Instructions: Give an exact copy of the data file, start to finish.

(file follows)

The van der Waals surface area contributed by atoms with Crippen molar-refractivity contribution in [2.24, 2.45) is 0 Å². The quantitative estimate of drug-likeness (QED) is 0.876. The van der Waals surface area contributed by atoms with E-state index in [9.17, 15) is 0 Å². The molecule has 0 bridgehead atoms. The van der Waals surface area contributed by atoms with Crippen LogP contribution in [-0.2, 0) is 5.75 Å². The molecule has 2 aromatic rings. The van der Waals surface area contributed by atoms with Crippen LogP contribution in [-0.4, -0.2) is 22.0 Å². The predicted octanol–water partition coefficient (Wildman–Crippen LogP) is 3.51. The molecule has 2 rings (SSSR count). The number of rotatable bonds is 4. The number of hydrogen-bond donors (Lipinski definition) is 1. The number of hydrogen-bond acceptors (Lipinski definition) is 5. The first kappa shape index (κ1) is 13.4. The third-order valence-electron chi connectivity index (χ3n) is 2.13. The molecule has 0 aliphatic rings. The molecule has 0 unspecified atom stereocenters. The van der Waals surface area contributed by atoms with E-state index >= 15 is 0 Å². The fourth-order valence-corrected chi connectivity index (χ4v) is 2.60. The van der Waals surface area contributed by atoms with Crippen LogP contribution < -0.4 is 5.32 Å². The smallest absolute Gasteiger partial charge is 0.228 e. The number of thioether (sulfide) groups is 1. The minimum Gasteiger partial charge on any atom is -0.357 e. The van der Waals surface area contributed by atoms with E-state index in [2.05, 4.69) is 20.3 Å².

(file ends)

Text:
The van der Waals surface area contributed by atoms with Crippen molar-refractivity contribution in [2.24, 2.45) is 0 Å². The quantitative estimate of drug-likeness (QED) is 0.876. The van der Waals surface area contributed by atoms with E-state index in [9.17, 15) is 0 Å². The molecule has 0 bridgehead atoms. The van der Waals surface area contributed by atoms with Crippen LogP contribution in [-0.2, 0) is 5.75 Å². The molecule has 2 aromatic rings. The van der Waals surface area contributed by atoms with Crippen LogP contribution in [-0.4, -0.2) is 22.0 Å². The predicted octanol–water partition coefficient (Wildman–Crippen LogP) is 3.51. The molecule has 2 rings (SSSR count). The number of rotatable bonds is 4. The number of hydrogen-bond donors (Lipinski definition) is 1. The number of hydrogen-bond acceptors (Lipinski definition) is 5. The first kappa shape index (κ1) is 13.4. The third-order valence-electron chi connectivity index (χ3n) is 2.13. The molecule has 0 aliphatic rings. The molecule has 0 unspecified atom stereocenters. The van der Waals surface area contributed by atoms with E-state index >= 15 is 0 Å². The fourth-order valence-corrected chi connectivity index (χ4v) is 2.60. The van der Waals surface area contributed by atoms with Crippen LogP contribution < -0.4 is 5.32 Å². The smallest absolute Gasteiger partial charge is 0.228 e. The number of thioether (sulfide) groups is 1. The minimum Gasteiger partial charge on any atom is -0.357 e. The van der Waals surface area contributed by atoms with E-state index in [2.05, 4.69) is 20.3 Å².